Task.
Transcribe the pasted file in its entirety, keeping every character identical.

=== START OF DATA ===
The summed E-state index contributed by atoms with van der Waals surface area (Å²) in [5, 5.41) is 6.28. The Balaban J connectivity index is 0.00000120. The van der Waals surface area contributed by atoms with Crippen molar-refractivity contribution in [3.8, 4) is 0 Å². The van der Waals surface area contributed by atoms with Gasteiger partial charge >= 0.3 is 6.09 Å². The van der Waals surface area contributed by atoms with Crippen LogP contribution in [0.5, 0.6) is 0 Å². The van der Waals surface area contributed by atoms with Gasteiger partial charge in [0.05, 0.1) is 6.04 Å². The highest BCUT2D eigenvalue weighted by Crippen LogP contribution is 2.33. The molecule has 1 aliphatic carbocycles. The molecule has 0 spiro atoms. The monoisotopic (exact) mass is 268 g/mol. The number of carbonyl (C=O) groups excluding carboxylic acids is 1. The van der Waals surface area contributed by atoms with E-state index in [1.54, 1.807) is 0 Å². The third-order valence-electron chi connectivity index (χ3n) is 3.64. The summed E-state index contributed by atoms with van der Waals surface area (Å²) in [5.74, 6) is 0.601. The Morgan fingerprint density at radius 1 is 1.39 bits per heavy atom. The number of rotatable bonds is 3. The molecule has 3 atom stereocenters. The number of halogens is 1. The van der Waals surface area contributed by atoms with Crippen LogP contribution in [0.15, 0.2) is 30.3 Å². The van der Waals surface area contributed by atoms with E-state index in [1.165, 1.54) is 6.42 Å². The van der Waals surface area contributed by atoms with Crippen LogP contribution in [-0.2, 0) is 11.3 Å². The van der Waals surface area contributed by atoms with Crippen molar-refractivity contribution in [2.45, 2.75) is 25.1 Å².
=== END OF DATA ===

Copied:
The summed E-state index contributed by atoms with van der Waals surface area (Å²) in [5, 5.41) is 6.28. The Balaban J connectivity index is 0.00000120. The van der Waals surface area contributed by atoms with Crippen molar-refractivity contribution in [3.8, 4) is 0 Å². The van der Waals surface area contributed by atoms with Gasteiger partial charge >= 0.3 is 6.09 Å². The van der Waals surface area contributed by atoms with Crippen LogP contribution in [0.5, 0.6) is 0 Å². The van der Waals surface area contributed by atoms with Gasteiger partial charge in [0.05, 0.1) is 6.04 Å². The highest BCUT2D eigenvalue weighted by Crippen LogP contribution is 2.33. The molecule has 1 aliphatic carbocycles. The molecule has 0 spiro atoms. The monoisotopic (exact) mass is 268 g/mol. The number of carbonyl (C=O) groups excluding carboxylic acids is 1. The van der Waals surface area contributed by atoms with E-state index in [1.54, 1.807) is 0 Å². The third-order valence-electron chi connectivity index (χ3n) is 3.64. The summed E-state index contributed by atoms with van der Waals surface area (Å²) in [5.74, 6) is 0.601. The Morgan fingerprint density at radius 1 is 1.39 bits per heavy atom. The number of rotatable bonds is 3. The molecule has 3 atom stereocenters. The number of halogens is 1. The van der Waals surface area contributed by atoms with Crippen LogP contribution in [0.15, 0.2) is 30.3 Å². The van der Waals surface area contributed by atoms with E-state index in [1.165, 1.54) is 6.42 Å². The van der Waals surface area contributed by atoms with Crippen LogP contribution in [-0.2, 0) is 11.3 Å². The van der Waals surface area contributed by atoms with Crippen molar-refractivity contribution in [2.45, 2.75) is 25.1 Å².